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Are Democrats Overachieving in the Senate?

It’s looking increasingly likely that Democrats will hold the Senate but not the House, although upsets in either chamber remain possible.

In recent days, I’ve heard a lot of speculation about why this is so. Common answers are that the personalities of the candidates matter more in the Senate (this is possibly true: partisan crossover is about 15 percent in Senate races, versus about 10 percent in the House, which might indicate that voters scrutinize the candidates more carefully), that the G.O.P. has a comparatively weaker set of candidates in the Senate (I think this is actually much more debatable than it seems), or some combination thereof.

These explanations are really missing the boat. Sometimes, the reason for something is so obvious that it becomes easy to miss; this may be one of those times.

The reason that Democrats are most likely to hold the Senate but not the House — the necessary and sufficient reason — is because only one-third of the Senate is up for re-election every two years. If the whole Senate were up for re-election next week, Democrats would lose it and lose it badly.

Take a look at our Senate forecast map. There’s a lot of red there. Part of that, yes, is because Republicans tend to do better in the middle of the country where the states are physically larger — but that kind of misses the point.

Right now, among the 37 Senate elections, we have Republicans favored in 25, Democrats favored in 11, and one (Colorado) that’s too close to call. If Democrats have a relatively good election night, they will win about one-third of the available Senate races. And if anything, the states that are voting for Senate this year are slightly blue-leaning. If the entire Senate were up for re-election in this political climate, the Republicans would be favored to earn a filibuster-proof majority, and might even earn a veto-proof majority! Fortunately for Democrats, that’s not how the system works. (Maybe some of our readers could go though the list of 63 senators that are not up for re-election and guess which ones they’d expect to lose if they were. It could be kind of fun.)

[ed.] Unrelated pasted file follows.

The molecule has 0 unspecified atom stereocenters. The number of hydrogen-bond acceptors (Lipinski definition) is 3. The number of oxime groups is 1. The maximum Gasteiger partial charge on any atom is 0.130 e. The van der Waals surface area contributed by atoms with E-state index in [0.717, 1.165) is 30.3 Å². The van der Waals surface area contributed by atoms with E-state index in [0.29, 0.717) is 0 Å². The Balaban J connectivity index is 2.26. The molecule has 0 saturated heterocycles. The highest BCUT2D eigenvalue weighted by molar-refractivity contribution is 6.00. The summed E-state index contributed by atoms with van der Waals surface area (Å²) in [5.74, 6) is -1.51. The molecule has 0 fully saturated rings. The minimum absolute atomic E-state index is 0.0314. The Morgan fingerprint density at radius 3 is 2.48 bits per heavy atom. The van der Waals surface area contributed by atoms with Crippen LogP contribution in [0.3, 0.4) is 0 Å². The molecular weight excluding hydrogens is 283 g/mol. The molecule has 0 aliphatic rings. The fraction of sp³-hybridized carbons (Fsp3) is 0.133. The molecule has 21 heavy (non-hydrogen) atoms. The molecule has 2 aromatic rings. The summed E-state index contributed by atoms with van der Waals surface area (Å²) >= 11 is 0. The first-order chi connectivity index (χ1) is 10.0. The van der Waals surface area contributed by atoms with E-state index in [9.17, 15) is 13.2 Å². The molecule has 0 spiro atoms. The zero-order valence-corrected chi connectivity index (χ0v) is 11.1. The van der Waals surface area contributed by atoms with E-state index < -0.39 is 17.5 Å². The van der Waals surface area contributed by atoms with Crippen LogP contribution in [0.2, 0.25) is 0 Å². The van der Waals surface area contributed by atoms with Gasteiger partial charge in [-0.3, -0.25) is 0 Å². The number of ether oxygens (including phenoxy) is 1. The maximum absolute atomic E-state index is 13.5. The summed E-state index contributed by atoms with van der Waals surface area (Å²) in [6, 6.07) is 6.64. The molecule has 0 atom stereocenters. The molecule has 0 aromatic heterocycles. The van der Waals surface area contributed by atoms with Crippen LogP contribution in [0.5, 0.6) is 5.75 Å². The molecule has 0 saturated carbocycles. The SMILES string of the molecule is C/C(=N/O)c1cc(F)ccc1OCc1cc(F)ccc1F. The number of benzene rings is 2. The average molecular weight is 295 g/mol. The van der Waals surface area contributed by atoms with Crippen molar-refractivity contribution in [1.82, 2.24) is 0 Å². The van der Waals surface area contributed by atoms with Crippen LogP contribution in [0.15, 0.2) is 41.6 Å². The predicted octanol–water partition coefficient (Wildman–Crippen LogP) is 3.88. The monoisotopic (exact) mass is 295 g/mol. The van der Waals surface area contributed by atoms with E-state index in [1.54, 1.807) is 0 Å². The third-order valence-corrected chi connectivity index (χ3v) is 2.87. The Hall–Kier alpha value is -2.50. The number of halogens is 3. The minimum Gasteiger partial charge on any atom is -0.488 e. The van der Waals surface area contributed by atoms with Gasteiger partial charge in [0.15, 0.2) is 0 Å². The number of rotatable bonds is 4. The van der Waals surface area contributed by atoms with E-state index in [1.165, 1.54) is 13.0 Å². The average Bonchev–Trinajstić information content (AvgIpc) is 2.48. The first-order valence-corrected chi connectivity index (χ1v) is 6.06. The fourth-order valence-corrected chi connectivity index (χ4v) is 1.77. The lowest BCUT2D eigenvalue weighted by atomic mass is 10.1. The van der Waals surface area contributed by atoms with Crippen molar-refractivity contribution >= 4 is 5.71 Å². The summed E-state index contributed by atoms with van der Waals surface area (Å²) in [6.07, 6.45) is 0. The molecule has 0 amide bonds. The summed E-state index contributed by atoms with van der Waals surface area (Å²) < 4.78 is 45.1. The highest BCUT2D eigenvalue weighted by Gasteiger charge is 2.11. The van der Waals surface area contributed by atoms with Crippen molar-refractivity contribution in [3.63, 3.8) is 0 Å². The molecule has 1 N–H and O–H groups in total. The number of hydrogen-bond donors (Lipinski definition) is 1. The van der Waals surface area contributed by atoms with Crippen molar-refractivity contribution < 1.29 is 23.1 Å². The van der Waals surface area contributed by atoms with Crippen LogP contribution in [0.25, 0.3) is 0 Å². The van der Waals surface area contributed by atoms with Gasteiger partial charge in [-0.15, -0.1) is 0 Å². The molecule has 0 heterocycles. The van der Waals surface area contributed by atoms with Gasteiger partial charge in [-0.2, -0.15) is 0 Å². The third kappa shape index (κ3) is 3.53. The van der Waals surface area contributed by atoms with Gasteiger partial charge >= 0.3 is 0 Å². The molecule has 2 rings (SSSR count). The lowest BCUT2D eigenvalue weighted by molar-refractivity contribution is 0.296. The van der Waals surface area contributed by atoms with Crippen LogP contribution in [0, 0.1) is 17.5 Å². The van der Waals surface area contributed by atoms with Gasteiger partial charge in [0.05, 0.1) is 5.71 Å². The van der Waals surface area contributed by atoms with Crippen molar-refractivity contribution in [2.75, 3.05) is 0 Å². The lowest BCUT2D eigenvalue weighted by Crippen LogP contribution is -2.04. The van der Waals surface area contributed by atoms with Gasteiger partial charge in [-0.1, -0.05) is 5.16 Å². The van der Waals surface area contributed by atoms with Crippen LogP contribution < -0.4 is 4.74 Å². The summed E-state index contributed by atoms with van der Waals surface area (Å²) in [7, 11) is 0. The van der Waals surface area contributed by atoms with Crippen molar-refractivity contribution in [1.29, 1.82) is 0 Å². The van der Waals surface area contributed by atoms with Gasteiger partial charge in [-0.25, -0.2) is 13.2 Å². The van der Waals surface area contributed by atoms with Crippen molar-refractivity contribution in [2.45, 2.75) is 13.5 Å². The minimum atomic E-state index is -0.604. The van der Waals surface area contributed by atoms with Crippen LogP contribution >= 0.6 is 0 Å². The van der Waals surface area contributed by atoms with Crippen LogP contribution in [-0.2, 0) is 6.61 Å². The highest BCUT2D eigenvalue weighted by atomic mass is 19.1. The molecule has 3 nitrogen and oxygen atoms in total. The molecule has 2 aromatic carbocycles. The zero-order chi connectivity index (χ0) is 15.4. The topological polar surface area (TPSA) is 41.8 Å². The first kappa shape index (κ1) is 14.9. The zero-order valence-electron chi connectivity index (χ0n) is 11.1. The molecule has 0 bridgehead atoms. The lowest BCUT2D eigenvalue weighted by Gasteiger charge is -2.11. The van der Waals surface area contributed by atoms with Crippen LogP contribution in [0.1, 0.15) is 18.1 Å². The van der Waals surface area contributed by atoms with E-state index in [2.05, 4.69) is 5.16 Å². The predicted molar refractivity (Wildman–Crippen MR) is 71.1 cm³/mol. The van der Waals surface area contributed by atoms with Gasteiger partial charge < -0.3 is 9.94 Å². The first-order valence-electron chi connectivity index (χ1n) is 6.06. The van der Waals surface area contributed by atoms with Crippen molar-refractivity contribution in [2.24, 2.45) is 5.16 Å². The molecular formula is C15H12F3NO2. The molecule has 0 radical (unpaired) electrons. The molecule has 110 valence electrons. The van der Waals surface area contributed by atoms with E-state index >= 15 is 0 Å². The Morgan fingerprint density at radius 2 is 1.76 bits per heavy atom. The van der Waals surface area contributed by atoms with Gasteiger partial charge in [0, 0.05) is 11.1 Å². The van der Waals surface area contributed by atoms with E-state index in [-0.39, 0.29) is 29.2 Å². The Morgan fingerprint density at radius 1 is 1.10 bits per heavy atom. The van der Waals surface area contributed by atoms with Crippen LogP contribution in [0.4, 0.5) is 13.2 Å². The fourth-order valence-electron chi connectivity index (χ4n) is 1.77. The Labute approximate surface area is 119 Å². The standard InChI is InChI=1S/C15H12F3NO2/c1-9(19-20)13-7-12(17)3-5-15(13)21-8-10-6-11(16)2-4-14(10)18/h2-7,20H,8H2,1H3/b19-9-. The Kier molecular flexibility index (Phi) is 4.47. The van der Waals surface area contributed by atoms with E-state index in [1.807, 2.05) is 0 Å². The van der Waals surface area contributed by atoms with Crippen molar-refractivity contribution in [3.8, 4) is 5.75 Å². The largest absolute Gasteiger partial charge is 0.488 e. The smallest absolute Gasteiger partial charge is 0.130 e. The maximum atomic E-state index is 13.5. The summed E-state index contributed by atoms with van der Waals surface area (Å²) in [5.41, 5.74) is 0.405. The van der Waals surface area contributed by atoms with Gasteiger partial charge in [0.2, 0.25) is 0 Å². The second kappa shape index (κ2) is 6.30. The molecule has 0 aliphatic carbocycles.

By comparison, in the House, where everyone is up for re-election every two years, Republicans appear most likely to win something like 53 percent of available seats. The fraction could conceivably approach 60 percent if they have a really terrific night, or it could be a bit below 50 if the Democrats overperform their polls and hold the House. But the Republicans almost without doubt will win a higher fraction of the available Senate seats (and probably also the available governors’ seats, although that could be a lot closer) than they will in the House.

Now, you also can’t go to the other extreme and suggest that Democrats are actually underachieving in the Senate, because Senate seats — which represent entire states — are a little bit more heterogeneous than House seats, which are often highly gerrymandered. The Senate seat that is in the 75th percentile on the spectrum from red to blue is something like Maine or Washington or New Jersey, which is about 5 percentage points more Democratic than the country as a whole. The 75th percentile House seat is something like Michigan’s Fifth Congressional District or California’s 39th or Colorado’s Second, which is about 10 or 11 points more Democratic. The typical Senate seat is a lot ‘swingier’ than the typical House district.

If you adjusted for this, I’d expect you’d find that the Democrats are performing about on par in each chamber, losing most (although not all) swing districts, some (although certainly not most) blue-leaning districts, and almost all (although not absolutely all) red-leaning districts.

Now, this is not to suggest that Republicans don’t have some “candidate quality” problems in the Senate. They do. I think you can argue, for instance, that Generic Republican should beat Generic Democrat in a state like Colorado in a political climate like this one, when in fact the race is about tied there. Generic Republican would probably also be favored over Generic Democrat in Nevada, and would almost certainly be favored over the nongeneric (and very unpopular) Harry Reid, but the race is tight there, too. Even in Kentucky, which Rand Paul seems likely to win, the race would probably not be within 5 or 6 points in an environment like this one had the Republicans picked a more orthodox nominee.

But the Democrats also have some candidate quality problems, even if their candidates do not tend to commit the made-for-cable-TV-news gaffes that someone like a Rand Paul or a Sharron Angle does. My hunch is that Shelley Berkely would probably be crushing Ms. Angle in Nevada were she on the ballot in place of Mr. Reid; Lisa Madigan would probably have a clear lead over Mark Kirk in Illinois; there are even states like Arizona — where John McCain’s approval ratings are actually quite poor — in which an absolutely top-tier Democratic nominee might have made a competitive race. And meanwhile, the Republicans have some strong candidates, including both establishment choices like Rob Portman in Ohio and John Hoeven in North Dakota, and antiestablishment ones like Marco Rubio in Florida (a Tea Partier), and probably even Ron Johnson in Wisconsin (another Tea Partier), who has run a really smart campaign, although he’s not quite out of the woods yet against the incumbent, Russ Feingold.

Nate Silver is the founder and editor in chief of FiveThirtyEight.